The Question of Givens


(notes by Philip Holberton drawing on the research of Andrew Rutherford and Thomas Pinney)


This poem was published in the Pioneer on January 18th 1889, with this heading:

(Vide Accounts of the Mississippi Disaster)
And sure’s you’re born they all got off
Before the smoke-stacks fell,
And Bludso’s ghost went up alone
In the smoke of the Prairie Belle.
Jim Bludso

It was reprinted in the Pioneer Mail on 23 January. It was unsigned and not collected, but included in Kipling’s Scrapbook 4 of his own press cuttings (in the Kipling Papers at the University of Sussex Special Collections).

It is included in Rutherford (p. 447) and Pinney (p. 1930).


The Englishman, the Pioneer, and the Civil and Military Gazette had all carried items on the loss of the steamer John Hanna, which was destroyed by fire on the Mississippi on 24 December 1888.

The fire was discovered about midnight; the cargo of cotton burned with fearful rapidity; and within three minutes of its discovery the vessel was one sheet of flame from stem to stern”. The pilot ran the boat ashore so that some crewmen and passengers made their escape, but others stuck in the mud and were roasted to death by the conflagration, while others again met their death on board. The pilot jumped into the water and swam to safety, whereupon the steamer drifted downstream with more loss of life.

Among those who perished was another pilot, Bob Smith, who had saved many lives in a previous disaster by sticking to his post on a burning steamer. His behaviour then, and that of ‘Bludso’ in the poem, who had

‘held her nozzle agin’ the bank
Till the last soul got ashore

seem to have provided Kipling with his model for ‘Givens’.

The Poem

The poem attacks the view propounded by Charles Darwin in The Descent of Man (1871), that man is descended from some less highly organised form of life. If life is a purely natural phenomenon, then its first law is ‘Keep a whole hide’ – save your own skin. If that is so, the poem asks, how do you explain the self-sacrificing action of someone like Givens, who gave up his own life to save complete strangers?

Interestingly, Kipling here seems to express his personal beliefs, which he very seldom does. However, it is never safe to assume that the Me of this poem, or the narrator of his stories, actually represents Kipling himself.

Though the poem has a jaunty rhythm and uses slang words like ‘funk’ and ‘diddled’, the theme is deadly serious, posing a serious question: if human life is just the result of evolution, directed by blind chance, where do our ideas of morality come from?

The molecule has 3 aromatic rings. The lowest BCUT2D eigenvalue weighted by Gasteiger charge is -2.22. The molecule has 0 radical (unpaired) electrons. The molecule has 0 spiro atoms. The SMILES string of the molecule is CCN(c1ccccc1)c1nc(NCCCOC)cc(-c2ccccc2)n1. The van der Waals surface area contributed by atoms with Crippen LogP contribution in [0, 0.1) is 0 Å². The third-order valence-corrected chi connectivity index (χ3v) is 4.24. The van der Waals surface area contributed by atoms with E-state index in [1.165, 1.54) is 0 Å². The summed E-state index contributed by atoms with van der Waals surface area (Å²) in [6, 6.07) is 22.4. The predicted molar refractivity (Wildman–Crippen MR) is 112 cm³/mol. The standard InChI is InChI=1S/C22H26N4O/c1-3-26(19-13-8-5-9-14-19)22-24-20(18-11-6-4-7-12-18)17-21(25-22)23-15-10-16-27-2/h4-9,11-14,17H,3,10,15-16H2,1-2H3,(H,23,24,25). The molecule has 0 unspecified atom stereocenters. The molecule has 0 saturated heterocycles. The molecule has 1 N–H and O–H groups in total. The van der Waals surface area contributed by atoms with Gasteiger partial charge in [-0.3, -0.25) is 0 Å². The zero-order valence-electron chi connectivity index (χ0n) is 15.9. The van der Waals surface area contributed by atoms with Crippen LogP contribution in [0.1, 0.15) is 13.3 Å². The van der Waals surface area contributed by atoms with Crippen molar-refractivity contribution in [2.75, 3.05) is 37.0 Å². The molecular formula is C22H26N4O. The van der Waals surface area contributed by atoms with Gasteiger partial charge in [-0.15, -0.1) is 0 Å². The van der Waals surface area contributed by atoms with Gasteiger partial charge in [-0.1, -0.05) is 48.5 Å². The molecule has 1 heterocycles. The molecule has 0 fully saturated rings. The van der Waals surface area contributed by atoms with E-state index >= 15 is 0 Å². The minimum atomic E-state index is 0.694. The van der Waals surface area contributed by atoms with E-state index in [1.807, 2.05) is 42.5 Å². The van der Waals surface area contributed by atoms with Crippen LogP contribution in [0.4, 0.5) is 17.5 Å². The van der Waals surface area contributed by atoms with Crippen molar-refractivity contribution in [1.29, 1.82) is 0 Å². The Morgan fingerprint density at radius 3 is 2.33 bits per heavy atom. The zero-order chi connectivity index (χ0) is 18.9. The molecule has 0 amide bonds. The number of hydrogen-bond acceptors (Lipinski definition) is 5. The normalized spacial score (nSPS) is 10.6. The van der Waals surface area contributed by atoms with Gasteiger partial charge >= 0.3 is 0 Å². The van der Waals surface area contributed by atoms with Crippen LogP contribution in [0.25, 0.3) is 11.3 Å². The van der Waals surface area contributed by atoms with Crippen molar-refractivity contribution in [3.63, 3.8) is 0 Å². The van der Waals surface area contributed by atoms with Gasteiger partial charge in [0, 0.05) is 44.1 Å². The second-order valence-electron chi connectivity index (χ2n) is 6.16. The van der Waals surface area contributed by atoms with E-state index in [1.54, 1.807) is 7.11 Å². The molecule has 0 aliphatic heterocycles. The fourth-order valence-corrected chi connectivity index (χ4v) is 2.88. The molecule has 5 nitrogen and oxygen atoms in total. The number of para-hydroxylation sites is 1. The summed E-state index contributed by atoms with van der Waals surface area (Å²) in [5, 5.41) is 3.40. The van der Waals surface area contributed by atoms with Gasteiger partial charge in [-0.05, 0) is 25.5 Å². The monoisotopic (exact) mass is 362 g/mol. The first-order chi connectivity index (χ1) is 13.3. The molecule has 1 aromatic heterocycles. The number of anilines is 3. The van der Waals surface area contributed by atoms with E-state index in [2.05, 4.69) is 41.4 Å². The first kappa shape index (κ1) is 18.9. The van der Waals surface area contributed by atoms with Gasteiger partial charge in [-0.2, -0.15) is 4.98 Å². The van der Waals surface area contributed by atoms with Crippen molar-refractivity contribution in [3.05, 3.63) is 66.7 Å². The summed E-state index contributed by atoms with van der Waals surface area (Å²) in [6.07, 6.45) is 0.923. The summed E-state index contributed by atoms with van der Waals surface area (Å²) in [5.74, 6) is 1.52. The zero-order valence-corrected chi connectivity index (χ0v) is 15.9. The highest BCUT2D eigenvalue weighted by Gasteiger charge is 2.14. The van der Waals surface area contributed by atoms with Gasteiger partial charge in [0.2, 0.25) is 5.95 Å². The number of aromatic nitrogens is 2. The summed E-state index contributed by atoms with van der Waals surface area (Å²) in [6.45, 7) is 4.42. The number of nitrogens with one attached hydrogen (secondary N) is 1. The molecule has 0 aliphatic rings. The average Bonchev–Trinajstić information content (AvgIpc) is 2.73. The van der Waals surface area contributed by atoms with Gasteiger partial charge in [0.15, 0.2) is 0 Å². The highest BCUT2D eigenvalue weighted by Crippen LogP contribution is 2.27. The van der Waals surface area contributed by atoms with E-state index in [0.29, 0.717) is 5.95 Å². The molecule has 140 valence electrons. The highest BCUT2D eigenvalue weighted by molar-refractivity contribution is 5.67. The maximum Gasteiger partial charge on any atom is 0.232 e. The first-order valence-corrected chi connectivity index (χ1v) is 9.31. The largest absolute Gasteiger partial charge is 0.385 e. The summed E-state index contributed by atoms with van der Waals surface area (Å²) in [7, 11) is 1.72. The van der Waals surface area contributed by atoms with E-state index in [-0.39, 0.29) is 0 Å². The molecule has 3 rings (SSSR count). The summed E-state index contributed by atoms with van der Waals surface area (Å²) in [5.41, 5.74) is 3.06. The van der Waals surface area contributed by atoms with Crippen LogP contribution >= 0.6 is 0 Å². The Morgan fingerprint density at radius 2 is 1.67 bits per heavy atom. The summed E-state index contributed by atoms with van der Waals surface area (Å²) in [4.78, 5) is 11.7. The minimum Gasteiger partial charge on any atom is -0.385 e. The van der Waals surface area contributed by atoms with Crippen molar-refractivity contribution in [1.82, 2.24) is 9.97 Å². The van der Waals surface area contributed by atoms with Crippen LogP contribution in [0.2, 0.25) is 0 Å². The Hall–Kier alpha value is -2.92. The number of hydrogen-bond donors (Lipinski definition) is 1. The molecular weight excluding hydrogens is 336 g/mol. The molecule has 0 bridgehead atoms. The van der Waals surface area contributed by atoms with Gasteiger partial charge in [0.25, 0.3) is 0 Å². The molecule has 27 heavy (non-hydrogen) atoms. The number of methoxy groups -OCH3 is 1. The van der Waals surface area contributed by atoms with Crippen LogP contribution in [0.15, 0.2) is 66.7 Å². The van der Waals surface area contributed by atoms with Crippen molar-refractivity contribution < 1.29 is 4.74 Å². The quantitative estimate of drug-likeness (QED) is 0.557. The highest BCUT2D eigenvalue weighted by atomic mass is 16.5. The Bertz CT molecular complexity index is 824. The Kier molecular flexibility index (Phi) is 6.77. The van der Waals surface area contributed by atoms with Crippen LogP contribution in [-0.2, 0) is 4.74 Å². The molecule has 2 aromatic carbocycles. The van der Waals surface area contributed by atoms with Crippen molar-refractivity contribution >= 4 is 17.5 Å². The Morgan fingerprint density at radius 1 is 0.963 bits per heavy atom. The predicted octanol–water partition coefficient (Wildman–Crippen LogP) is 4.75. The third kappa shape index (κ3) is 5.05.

Notes on the Text

[The Title]

Kipling gives no reason for the name of his hero. It was not the name of the pilot in the newspaper reports. Assonance suggests a link with the title of “Giffen’s Debt” in Departmental Ditties (1886), about another unlikely hero who saves many lives by his self-sacrifice, but that name too is unexplained.

Possibly, Kipling is using ‘given’ in its philosophical sense: something posited as a basis for reasoning. The poem is a debate with evolutionists, and Givens’ selfless action is the basis of Kipling’s argument.

[The heading]

These lines are from “Jim Bludso of the Prairie Belle”, from Pike County Ballads and Other Poems by Colonel John Hay (1838-1905).

[Verse 1]

Sir, with the scalpel: Rutherford identifies this surgeon, from a reference in The Descent of Man, as Dr. Brown-Sequard (1817-94), a French experimental physiologist.

[Verse 2]

Clomb: old past tense of ‘climb’.

Ascidian: a minute marine animal, seen as a link in the chain of evolution. Cf. The Descent of Man, 2nd ed. p. 609:

In the dim obscurity of the past we can see that the early progenitor of all the Vertebrata must have been an aquatic animal more like the larvae of the existing marine Ascidians that any other known form.

[Verse 3]

Hell Fire’s exploded: in this context, discredited, no longer believed.

[Verse 4]

Auto da Fé: literally ‘act of faith’, in Spanish. The phrase refers to a sentence of death from the Inquisition, usually by burning.

[Verse 5]

Methody: Methodist.

pidgin: business.

[Verse 6]

No love exceeding / Death for a friend’s sake:

Greater love hath no man than this, that a man lay down his life for his friends.
[John 15.13.]

love in their station: Commonly people love their equals. Givens gave his life for complete strangers.

[Verse 7]

lusus naturae: a freak of nature (Latin).

Resurgat: let him rise again (Latin). Many Christian tombstones are inscribed ‘Resurgam’ – ‘I will rise again’.

wheat haulm or tree: If Givens is just the result of natural evolution, he can only rise again if the nutrients of his body are incorporated into vegetation. A haulm is a stalk.

[Verse 8]

The poet claims back belief in Something almighty, because Givens’ self-sacrifice proves that life is more than just physical.

[Verse 9]

Gold Doorway nor Throne: traditional attributes of Heaven.

Sidney: Sir Philip Sidney (1554-86) (left) English poet and soldier, like Givens was an example of extreme selflessness.

When dying of wounds, he was offered a drink of water, but passed it to another soldier, saying ‘Thy necessity is even greater than mine’.




©Philip Holberton 2019 All rights reserved